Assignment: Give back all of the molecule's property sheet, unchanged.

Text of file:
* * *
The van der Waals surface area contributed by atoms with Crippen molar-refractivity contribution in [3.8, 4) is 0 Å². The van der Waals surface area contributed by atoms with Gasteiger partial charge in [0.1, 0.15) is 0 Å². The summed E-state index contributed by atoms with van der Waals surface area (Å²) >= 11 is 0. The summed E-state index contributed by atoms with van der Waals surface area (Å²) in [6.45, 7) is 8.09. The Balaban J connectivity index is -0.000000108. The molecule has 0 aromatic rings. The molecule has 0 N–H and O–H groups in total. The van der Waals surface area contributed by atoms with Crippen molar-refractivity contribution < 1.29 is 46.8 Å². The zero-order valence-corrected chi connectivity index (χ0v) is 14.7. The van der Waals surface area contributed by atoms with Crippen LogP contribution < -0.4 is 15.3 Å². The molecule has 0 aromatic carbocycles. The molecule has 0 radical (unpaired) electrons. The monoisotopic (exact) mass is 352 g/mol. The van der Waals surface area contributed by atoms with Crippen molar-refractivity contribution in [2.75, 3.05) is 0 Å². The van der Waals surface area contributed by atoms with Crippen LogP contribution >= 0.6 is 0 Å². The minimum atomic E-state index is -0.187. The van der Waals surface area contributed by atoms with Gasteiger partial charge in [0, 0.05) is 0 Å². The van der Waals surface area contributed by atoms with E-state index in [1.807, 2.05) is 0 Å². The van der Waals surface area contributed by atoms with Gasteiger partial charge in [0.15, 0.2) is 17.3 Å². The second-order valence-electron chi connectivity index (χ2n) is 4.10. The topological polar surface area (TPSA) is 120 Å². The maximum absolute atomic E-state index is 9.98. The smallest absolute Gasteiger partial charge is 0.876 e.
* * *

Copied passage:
The van der Waals surface area contributed by atoms with Crippen molar-refractivity contribution in [3.8, 4) is 0 Å². The van der Waals surface area contributed by atoms with Gasteiger partial charge in [0.1, 0.15) is 0 Å². The summed E-state index contributed by atoms with van der Waals surface area (Å²) >= 11 is 0. The summed E-state index contributed by atoms with van der Waals surface area (Å²) in [6.45, 7) is 8.09. The Balaban J connectivity index is -0.000000108. The molecule has 0 aromatic rings. The molecule has 0 N–H and O–H groups in total. The van der Waals surface area contributed by atoms with Crippen molar-refractivity contribution < 1.29 is 46.8 Å². The zero-order valence-corrected chi connectivity index (χ0v) is 14.7. The van der Waals surface area contributed by atoms with Crippen LogP contribution < -0.4 is 15.3 Å². The molecule has 0 aromatic carbocycles. The molecule has 0 radical (unpaired) electrons. The monoisotopic (exact) mass is 352 g/mol. The van der Waals surface area contributed by atoms with Crippen molar-refractivity contribution in [2.75, 3.05) is 0 Å². The van der Waals surface area contributed by atoms with Crippen LogP contribution >= 0.6 is 0 Å². The minimum atomic E-state index is -0.187. The van der Waals surface area contributed by atoms with Gasteiger partial charge in [0, 0.05) is 0 Å². The van der Waals surface area contributed by atoms with E-state index in [1.807, 2.05) is 0 Å². The van der Waals surface area contributed by atoms with Gasteiger partial charge in [0.15, 0.2) is 17.3 Å². The second-order valence-electron chi connectivity index (χ2n) is 4.10. The topological polar surface area (TPSA) is 120 Å². The maximum absolute atomic E-state index is 9.98. The smallest absolute Gasteiger partial charge is 0.876 e.